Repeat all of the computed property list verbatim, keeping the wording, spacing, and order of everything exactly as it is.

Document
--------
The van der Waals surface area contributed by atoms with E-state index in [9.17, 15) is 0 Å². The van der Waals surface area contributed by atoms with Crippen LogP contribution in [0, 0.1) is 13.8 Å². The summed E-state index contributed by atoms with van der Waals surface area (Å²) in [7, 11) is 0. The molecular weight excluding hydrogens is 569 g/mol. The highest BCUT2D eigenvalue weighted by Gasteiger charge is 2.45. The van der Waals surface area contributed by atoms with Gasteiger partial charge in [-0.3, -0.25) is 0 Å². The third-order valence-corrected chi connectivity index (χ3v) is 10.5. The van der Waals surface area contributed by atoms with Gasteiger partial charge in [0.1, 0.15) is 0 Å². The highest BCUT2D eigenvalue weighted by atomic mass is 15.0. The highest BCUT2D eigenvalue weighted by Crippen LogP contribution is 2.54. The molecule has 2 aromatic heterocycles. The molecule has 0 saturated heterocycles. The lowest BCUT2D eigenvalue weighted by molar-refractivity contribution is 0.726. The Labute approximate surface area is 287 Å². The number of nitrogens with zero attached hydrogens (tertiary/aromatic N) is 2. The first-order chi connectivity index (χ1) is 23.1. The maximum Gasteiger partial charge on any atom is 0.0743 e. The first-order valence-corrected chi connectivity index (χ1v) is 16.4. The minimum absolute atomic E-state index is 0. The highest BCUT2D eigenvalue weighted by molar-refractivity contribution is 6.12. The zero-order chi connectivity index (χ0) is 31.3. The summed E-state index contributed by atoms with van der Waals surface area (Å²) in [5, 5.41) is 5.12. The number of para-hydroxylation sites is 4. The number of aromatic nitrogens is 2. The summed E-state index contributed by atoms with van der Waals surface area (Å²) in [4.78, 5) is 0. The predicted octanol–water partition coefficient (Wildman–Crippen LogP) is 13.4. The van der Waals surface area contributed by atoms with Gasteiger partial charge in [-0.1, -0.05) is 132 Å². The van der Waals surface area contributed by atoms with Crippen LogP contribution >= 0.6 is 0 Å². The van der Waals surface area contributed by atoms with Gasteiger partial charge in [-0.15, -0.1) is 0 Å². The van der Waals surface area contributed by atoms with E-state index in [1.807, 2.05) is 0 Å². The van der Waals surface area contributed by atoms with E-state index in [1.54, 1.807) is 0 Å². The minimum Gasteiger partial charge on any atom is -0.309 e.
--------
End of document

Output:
The van der Waals surface area contributed by atoms with E-state index in [9.17, 15) is 0 Å². The van der Waals surface area contributed by atoms with Crippen LogP contribution in [0, 0.1) is 13.8 Å². The summed E-state index contributed by atoms with van der Waals surface area (Å²) in [7, 11) is 0. The molecular weight excluding hydrogens is 569 g/mol. The highest BCUT2D eigenvalue weighted by Gasteiger charge is 2.45. The van der Waals surface area contributed by atoms with Gasteiger partial charge in [-0.3, -0.25) is 0 Å². The third-order valence-corrected chi connectivity index (χ3v) is 10.5. The van der Waals surface area contributed by atoms with Gasteiger partial charge in [0.1, 0.15) is 0 Å². The highest BCUT2D eigenvalue weighted by atomic mass is 15.0. The highest BCUT2D eigenvalue weighted by Crippen LogP contribution is 2.54. The molecule has 2 aromatic heterocycles. The molecule has 0 saturated heterocycles. The lowest BCUT2D eigenvalue weighted by molar-refractivity contribution is 0.726. The Labute approximate surface area is 287 Å². The number of nitrogens with zero attached hydrogens (tertiary/aromatic N) is 2. The first-order chi connectivity index (χ1) is 23.1. The maximum Gasteiger partial charge on any atom is 0.0743 e. The first-order valence-corrected chi connectivity index (χ1v) is 16.4. The minimum absolute atomic E-state index is 0. The highest BCUT2D eigenvalue weighted by molar-refractivity contribution is 6.12. The zero-order chi connectivity index (χ0) is 31.3. The summed E-state index contributed by atoms with van der Waals surface area (Å²) in [5, 5.41) is 5.12. The number of para-hydroxylation sites is 4. The number of aromatic nitrogens is 2. The summed E-state index contributed by atoms with van der Waals surface area (Å²) in [4.78, 5) is 0. The predicted octanol–water partition coefficient (Wildman–Crippen LogP) is 13.4. The van der Waals surface area contributed by atoms with Gasteiger partial charge in [-0.1, -0.05) is 132 Å². The van der Waals surface area contributed by atoms with Crippen LogP contribution >= 0.6 is 0 Å². The van der Waals surface area contributed by atoms with Gasteiger partial charge in [-0.15, -0.1) is 0 Å². The van der Waals surface area contributed by atoms with E-state index in [1.807, 2.05) is 0 Å². The van der Waals surface area contributed by atoms with E-state index in [1.54, 1.807) is 0 Å². The minimum Gasteiger partial charge on any atom is -0.309 e.